Should 2014 Be The Year You Franchise?

06/25/2014 09:00 am ET | Updated Jun 25, 2014

For many small businesses, the recession was challenging, even devastating. But for those that made it through, it was also an undeniable proof-of-concept. After all, if your business could survive the worst economic turmoil in a generation, what can't it do? If your company weathered the storm, now that conditions are more stable, you may be asking yourself one of the of the biggest questions a business owner can ever face: Is now the time to expand?

Not every business can benefit from opening a second location (or a third, or a fourth ... ). Expanding because "it's what successful companies do" is a mistake that can easily overwhelm a young business. I could write a book on the particulars of figuring out if it makes sense to open multiple locations -- the market analysis, number-crunching and risk assessment that are absolute musts. But let's assume you've already done your homework and determined that, yes, the market wants more of what your company has to offer. It's time to expand. What's the best way to go about it?

There are numerous methods for expansion, and no one option is going to be right for every business. The best place to begin is by researching other successful multi-unit companies in your field -- how they grew, whether one method was widely favored over another, and if so, why that might be. Then you need to figure out of the same reasoning makes sense for your unique business model. Should you follow their established example, or break away from the pack?

That was the question I grappled with when I decided to expand my company. Franchising is not terribly uncommon for real estate companies nationwide, but among the major firms in New York City, it was all but unheard of. Franchise? And have to split those juicy NYC commissions with one more person? Not a chance. Better to open corporate-owned branches and install top agents as managers. Pay them a salary, keep the owner's share of the commissions.

That was the common thinking, and I admit, that's the way I was looking at it, too. But it wasn't just about giving up the commissions, it was about giving up control. Like a lot of small business owners, I had built my company from the ground up. It was my baby; how could I possibly give ownership of its offices to other people?

Then I realized there was another common element in the stories of how these big New York firms expanded: those managers they appointed had a habit of leaving to start their own competing companies.

By franchising, I could offer my top agents the opportunity open their own offices while still keeping them in the family. Yes, it would mean giving up some of the commission and, even harder, giving up some control of the brand I had created from scratch. But after doing my research, I knew it was the right call.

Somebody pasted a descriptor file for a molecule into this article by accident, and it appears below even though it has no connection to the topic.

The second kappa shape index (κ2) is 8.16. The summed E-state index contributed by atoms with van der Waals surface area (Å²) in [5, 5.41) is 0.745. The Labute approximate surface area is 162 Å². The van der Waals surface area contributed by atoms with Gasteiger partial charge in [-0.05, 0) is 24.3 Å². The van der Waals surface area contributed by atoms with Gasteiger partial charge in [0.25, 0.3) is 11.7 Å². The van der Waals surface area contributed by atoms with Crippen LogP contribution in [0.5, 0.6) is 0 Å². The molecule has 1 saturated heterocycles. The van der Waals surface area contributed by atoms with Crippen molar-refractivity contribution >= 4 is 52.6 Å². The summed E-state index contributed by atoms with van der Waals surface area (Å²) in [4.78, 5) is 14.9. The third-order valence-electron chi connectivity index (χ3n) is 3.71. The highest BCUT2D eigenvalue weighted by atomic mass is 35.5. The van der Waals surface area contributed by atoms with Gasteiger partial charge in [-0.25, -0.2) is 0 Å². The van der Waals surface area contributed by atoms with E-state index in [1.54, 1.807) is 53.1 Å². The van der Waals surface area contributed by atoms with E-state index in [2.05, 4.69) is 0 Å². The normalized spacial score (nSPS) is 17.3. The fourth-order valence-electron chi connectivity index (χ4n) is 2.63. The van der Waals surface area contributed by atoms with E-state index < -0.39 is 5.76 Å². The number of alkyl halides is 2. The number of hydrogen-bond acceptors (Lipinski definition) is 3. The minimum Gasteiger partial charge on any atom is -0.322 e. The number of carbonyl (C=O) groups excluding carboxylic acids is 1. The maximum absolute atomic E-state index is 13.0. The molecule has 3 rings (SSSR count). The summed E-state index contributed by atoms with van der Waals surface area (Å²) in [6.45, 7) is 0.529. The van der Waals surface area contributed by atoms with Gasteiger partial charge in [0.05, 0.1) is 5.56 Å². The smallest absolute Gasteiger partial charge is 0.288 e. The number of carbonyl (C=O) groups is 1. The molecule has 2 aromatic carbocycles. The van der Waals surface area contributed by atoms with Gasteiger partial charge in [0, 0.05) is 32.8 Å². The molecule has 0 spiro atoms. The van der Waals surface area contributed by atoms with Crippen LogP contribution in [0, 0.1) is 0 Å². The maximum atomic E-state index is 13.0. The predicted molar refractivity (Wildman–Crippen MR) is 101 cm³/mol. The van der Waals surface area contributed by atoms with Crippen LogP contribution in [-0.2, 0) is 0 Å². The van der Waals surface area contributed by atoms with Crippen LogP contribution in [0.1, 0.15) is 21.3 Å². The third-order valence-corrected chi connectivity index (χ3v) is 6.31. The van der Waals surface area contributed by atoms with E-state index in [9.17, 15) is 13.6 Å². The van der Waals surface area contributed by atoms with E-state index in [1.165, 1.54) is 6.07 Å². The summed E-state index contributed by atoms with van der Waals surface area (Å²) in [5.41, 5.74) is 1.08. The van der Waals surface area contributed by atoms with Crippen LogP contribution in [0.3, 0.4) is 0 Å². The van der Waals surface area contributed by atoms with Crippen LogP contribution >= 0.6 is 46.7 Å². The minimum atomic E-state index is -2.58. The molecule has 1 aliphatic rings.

Rapid Realty NYC opened its first franchise in 2009, right in the middle of the recession. Within four years, we'd opened over sixty more. Now we have franchises opening in new cities all across the country. When I look back, there's no question that franchising was right for my company. But is it right for yours?

The ability to expand quickly and aggressively is one benefit of franchising that makes it ideal for companies looking to boost their brand recognition. Because franchisees provide their own capital and assume much of the liability for their individual units, your company can add stores swiftly with minimal cost and risk.

That's not to say that franchising is for cheapskates. While the per-unit cost for franchisors may be lower than it is for chains, initiating a franchise program for your company can cost tens, or even hundreds of thousands of dollars, depending on your location, the size of your expansion plans and the complexity of your business.

If you're planning to expand your business, ask yourself these questions to see if franchising may be the route for you:

  • Do I plan to have a large number of stores, or would I be happy with just a few?
  • Could I easily teach someone else to run my business like I do?
  • Could I put all of my company's practices and procedures into writing?
  • Would my business be successful if it was located in another city? Another state?
  • Can I afford a substantial investment into legal work, accounting, and marketing?
  • Am I willing to trust others with my company's clients and reputation?

Of course, a short questionnaire can't possibly determine the best course of action for your company. But if your small business made it through the recession and emerged ready to grow into something more, this could be a good place to begin.

And if you do decide to franchise, there's another benefit you should know about, and it's actually my personal favorite: you get the joy of helping other people become small business owners, too.

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